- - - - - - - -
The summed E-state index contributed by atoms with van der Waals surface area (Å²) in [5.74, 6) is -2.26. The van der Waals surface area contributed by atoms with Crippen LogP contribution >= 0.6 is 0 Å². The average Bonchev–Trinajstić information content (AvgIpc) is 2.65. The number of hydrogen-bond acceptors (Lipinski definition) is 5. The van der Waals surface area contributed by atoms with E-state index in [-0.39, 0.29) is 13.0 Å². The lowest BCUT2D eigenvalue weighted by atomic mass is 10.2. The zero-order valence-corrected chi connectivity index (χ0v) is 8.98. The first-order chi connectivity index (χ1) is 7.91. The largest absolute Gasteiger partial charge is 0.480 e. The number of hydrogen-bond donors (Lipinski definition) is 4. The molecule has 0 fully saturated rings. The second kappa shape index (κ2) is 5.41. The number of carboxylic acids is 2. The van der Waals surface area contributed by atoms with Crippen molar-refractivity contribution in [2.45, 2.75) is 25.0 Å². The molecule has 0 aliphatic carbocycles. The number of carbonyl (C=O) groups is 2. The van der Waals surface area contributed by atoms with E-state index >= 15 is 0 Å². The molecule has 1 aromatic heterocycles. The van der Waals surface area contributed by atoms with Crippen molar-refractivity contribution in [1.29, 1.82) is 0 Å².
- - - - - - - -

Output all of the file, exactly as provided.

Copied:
The summed E-state index contributed by atoms with van der Waals surface area (Å²) in [5.74, 6) is -2.26. The van der Waals surface area contributed by atoms with Crippen LogP contribution >= 0.6 is 0 Å². The average Bonchev–Trinajstić information content (AvgIpc) is 2.65. The number of hydrogen-bond acceptors (Lipinski definition) is 5. The van der Waals surface area contributed by atoms with E-state index in [-0.39, 0.29) is 13.0 Å². The lowest BCUT2D eigenvalue weighted by atomic mass is 10.2. The zero-order valence-corrected chi connectivity index (χ0v) is 8.98. The first-order chi connectivity index (χ1) is 7.91. The largest absolute Gasteiger partial charge is 0.480 e. The number of hydrogen-bond donors (Lipinski definition) is 4. The molecule has 0 fully saturated rings. The second kappa shape index (κ2) is 5.41. The number of carboxylic acids is 2. The van der Waals surface area contributed by atoms with Crippen molar-refractivity contribution in [2.45, 2.75) is 25.0 Å². The molecule has 0 aliphatic carbocycles. The number of carbonyl (C=O) groups is 2. The van der Waals surface area contributed by atoms with E-state index >= 15 is 0 Å². The molecule has 1 aromatic heterocycles. The van der Waals surface area contributed by atoms with Crippen molar-refractivity contribution in [1.29, 1.82) is 0 Å².